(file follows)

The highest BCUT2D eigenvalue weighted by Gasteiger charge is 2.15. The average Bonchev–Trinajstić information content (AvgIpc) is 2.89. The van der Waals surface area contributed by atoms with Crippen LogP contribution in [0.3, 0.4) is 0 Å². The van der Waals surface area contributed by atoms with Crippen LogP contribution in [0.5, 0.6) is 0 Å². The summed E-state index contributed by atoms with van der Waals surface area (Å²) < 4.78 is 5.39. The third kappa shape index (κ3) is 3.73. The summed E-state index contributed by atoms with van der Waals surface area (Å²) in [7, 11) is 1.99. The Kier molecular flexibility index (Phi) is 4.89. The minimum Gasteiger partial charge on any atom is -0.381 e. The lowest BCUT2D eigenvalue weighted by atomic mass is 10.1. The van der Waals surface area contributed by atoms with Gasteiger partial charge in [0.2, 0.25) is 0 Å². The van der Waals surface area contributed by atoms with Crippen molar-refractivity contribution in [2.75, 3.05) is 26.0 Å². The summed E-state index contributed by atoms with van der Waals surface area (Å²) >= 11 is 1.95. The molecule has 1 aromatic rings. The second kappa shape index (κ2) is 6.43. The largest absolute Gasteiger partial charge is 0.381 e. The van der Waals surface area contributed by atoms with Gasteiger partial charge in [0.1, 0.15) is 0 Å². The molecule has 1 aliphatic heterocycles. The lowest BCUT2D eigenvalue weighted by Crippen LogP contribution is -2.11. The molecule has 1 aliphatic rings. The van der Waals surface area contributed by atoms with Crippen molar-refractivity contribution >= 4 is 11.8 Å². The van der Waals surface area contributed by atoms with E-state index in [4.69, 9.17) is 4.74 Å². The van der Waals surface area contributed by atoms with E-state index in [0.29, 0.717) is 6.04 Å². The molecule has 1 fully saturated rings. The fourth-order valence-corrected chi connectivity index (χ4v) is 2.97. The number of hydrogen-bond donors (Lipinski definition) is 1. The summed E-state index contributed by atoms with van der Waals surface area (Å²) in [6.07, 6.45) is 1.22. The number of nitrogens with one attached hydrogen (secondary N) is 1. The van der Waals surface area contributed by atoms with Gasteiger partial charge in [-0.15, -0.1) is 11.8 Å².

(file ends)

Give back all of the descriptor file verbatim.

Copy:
The highest BCUT2D eigenvalue weighted by Gasteiger charge is 2.15. The average Bonchev–Trinajstić information content (AvgIpc) is 2.89. The van der Waals surface area contributed by atoms with Crippen LogP contribution in [0.3, 0.4) is 0 Å². The van der Waals surface area contributed by atoms with Crippen LogP contribution in [0.5, 0.6) is 0 Å². The summed E-state index contributed by atoms with van der Waals surface area (Å²) < 4.78 is 5.39. The third kappa shape index (κ3) is 3.73. The summed E-state index contributed by atoms with van der Waals surface area (Å²) in [7, 11) is 1.99. The Kier molecular flexibility index (Phi) is 4.89. The minimum Gasteiger partial charge on any atom is -0.381 e. The lowest BCUT2D eigenvalue weighted by atomic mass is 10.1. The van der Waals surface area contributed by atoms with Gasteiger partial charge in [0.2, 0.25) is 0 Å². The van der Waals surface area contributed by atoms with Crippen molar-refractivity contribution in [2.75, 3.05) is 26.0 Å². The summed E-state index contributed by atoms with van der Waals surface area (Å²) >= 11 is 1.95. The molecule has 1 aromatic rings. The second kappa shape index (κ2) is 6.43. The largest absolute Gasteiger partial charge is 0.381 e. The van der Waals surface area contributed by atoms with Gasteiger partial charge in [0.1, 0.15) is 0 Å². The molecule has 1 aliphatic heterocycles. The lowest BCUT2D eigenvalue weighted by Crippen LogP contribution is -2.11. The molecule has 1 aliphatic rings. The van der Waals surface area contributed by atoms with Crippen molar-refractivity contribution >= 4 is 11.8 Å². The van der Waals surface area contributed by atoms with E-state index in [4.69, 9.17) is 4.74 Å². The van der Waals surface area contributed by atoms with E-state index in [0.29, 0.717) is 6.04 Å². The molecule has 1 fully saturated rings. The fourth-order valence-corrected chi connectivity index (χ4v) is 2.97. The number of hydrogen-bond donors (Lipinski definition) is 1. The summed E-state index contributed by atoms with van der Waals surface area (Å²) in [6.07, 6.45) is 1.22. The number of nitrogens with one attached hydrogen (secondary N) is 1. The van der Waals surface area contributed by atoms with Gasteiger partial charge in [-0.15, -0.1) is 11.8 Å².